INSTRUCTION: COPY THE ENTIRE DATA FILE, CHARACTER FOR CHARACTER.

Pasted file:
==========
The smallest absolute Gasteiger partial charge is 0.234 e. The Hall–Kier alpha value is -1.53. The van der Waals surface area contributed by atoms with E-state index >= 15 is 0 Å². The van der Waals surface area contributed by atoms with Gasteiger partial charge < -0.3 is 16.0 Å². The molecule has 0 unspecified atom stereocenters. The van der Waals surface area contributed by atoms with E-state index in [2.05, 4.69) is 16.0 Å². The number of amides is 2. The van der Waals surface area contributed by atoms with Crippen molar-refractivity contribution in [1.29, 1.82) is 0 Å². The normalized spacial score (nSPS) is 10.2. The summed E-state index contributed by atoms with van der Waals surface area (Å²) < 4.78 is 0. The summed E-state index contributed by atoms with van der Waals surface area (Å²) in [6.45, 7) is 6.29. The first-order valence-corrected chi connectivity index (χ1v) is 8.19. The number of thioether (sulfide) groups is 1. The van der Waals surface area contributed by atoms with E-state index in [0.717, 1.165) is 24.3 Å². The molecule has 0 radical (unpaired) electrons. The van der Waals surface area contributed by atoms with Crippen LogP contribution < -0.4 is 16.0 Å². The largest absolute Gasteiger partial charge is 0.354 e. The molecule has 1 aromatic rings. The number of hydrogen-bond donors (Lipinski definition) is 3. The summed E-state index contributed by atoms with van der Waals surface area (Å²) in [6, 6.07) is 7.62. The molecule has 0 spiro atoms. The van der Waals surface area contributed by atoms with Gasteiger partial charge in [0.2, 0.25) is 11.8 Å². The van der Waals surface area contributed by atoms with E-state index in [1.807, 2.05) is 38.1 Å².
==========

The smallest absolute Gasteiger partial charge is 0.234 e. The Hall–Kier alpha value is -1.53. The van der Waals surface area contributed by atoms with E-state index >= 15 is 0 Å². The van der Waals surface area contributed by atoms with Gasteiger partial charge < -0.3 is 16.0 Å². The molecule has 0 unspecified atom stereocenters. The van der Waals surface area contributed by atoms with E-state index in [2.05, 4.69) is 16.0 Å². The number of amides is 2. The van der Waals surface area contributed by atoms with Crippen molar-refractivity contribution in [1.29, 1.82) is 0 Å². The normalized spacial score (nSPS) is 10.2. The summed E-state index contributed by atoms with van der Waals surface area (Å²) < 4.78 is 0. The summed E-state index contributed by atoms with van der Waals surface area (Å²) in [6.45, 7) is 6.29. The first-order valence-corrected chi connectivity index (χ1v) is 8.19. The number of thioether (sulfide) groups is 1. The van der Waals surface area contributed by atoms with E-state index in [0.717, 1.165) is 24.3 Å². The molecule has 0 radical (unpaired) electrons. The van der Waals surface area contributed by atoms with Crippen LogP contribution < -0.4 is 16.0 Å². The largest absolute Gasteiger partial charge is 0.354 e. The molecule has 1 aromatic rings. The number of hydrogen-bond donors (Lipinski definition) is 3. The summed E-state index contributed by atoms with van der Waals surface area (Å²) in [6, 6.07) is 7.62. The molecule has 0 spiro atoms. The van der Waals surface area contributed by atoms with Gasteiger partial charge in [0.2, 0.25) is 11.8 Å². The van der Waals surface area contributed by atoms with E-state index in [1.807, 2.05) is 38.1 Å².